In 2014, the Earnings Before Interest, Taxes, Depreciation and Amortization (EBITDA) of their IT businesses — again leaving out the three "big guys" who had substantive and successful IT businesses — was negative 2,041%.
That large percentage — though obviously not good — should tell you that the actual dollar amount of the losses was relatively small as compared to their overall business. None went out of business because of it.
It should also tell you that they were, and most expected to be, in investment mode.
How, then, did the new-to-IT Copier Dealers do in 2015 and 2016?
The chart below shows the revenue mix and revenue growth of the average Copier Dealer doing IT (remember, we purposefully left out the "big three" so we can see how the newbies and the smaller ones are doing). The chart shows the eight quarters of 2015 and 2016.
The large light green segments of each bar, are the Managed IT revenue — the foundational purpose of these companies getting into Managed IT. As you can see, there is growth every quarter in this important line of IT business.
Along with that, you can see the expected growth of the blue segments — the IT equipment resales revenue. This has much lower value than the Managed IT revenue, but almost all Managed IT companies sell some equipment, because their Managed IT customers need it. The other revenue streams are common to Managed IT companies as well.
How similar is this revenue mix to that of what we might call "native" Managed IT companies, most often called within the industry, Managed Service Providers (or MSPs)?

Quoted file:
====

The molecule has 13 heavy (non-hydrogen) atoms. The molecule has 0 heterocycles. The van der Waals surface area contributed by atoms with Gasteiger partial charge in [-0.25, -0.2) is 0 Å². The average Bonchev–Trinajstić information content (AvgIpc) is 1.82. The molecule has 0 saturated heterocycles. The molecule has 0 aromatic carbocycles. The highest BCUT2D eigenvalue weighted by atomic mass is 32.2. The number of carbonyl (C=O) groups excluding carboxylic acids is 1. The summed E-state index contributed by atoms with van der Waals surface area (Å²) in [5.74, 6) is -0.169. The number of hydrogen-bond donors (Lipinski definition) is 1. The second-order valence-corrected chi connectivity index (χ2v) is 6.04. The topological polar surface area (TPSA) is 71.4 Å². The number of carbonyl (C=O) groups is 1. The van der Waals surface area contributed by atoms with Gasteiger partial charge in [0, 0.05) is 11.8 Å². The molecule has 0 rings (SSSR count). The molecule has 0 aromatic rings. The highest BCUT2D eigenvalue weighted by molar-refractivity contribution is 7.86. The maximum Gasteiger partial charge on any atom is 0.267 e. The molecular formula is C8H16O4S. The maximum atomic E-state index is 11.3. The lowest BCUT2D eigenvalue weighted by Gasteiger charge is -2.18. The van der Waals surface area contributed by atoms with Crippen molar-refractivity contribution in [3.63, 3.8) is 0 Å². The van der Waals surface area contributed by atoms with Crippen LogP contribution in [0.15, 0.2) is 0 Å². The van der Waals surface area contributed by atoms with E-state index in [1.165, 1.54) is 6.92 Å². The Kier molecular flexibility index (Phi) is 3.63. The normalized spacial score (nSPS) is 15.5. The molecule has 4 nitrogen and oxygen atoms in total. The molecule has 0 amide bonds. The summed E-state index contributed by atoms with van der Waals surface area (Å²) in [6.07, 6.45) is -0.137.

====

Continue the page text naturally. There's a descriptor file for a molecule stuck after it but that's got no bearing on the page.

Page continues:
The chart below shows the IT revenue mix of the Copier Dealers and the "native" MSPs with whom they compete.
The Copier Dealers have a higher proportion of equipment resale ("Non-Recur. Product", blue). As will be seen in a moment, this is likely due to their faster growth.
The Copier Dealers and the native MSPs have about the same proportion of revenue coming from Managed IT ("I26 Infra-MS", light green), though the MSPs have a higher proportion of installation services revenue ("I13 Infra-PS", mid-green) and of private cloud ("I21 I-SS" lightest green).
The difference in size of the installation services practices is material: About 10% of revenue is the right ratio. Copier Dealers are not installing as much of the equipment they are selling. Someone is either in-house IT people or other service providers. Or, they are needlessly giving away the implementation service at no cost.
We should note that, among "native" MSPs, the revenue ratios above are meaningfully different between the lowest-profit ones (who are losing money), the median profit ones and the top quartile profit ones (who are making 18% or better at the bottom line).
It isn't what you sell, as a Managed IT provider, as much as it is how you sell it, and how you deliver and manage it.
How well are these Copier Dealers growing their IT businesses as compared to the "native" MSPs with whom they compete?
The chart below shows the overall (far right pair of bars) and line-of-business revenue growth from 2015 to 2016. The Copier Dealers are shown in blue and the native MSPs are shown in gold.
As you can see, for the important lines of business (Managed IT, here labeled "I26 I-MS"), installation projects ("I13 I-PS") and equipment resale ("Non-Recur. Product"), the Copier Dealers are out-growing their native IT competitors, substantially:
One may wonder if the difference in growth might be because the IT businesses of the Copier Dealers are smaller than the native MSPs. This turns out not to be the case: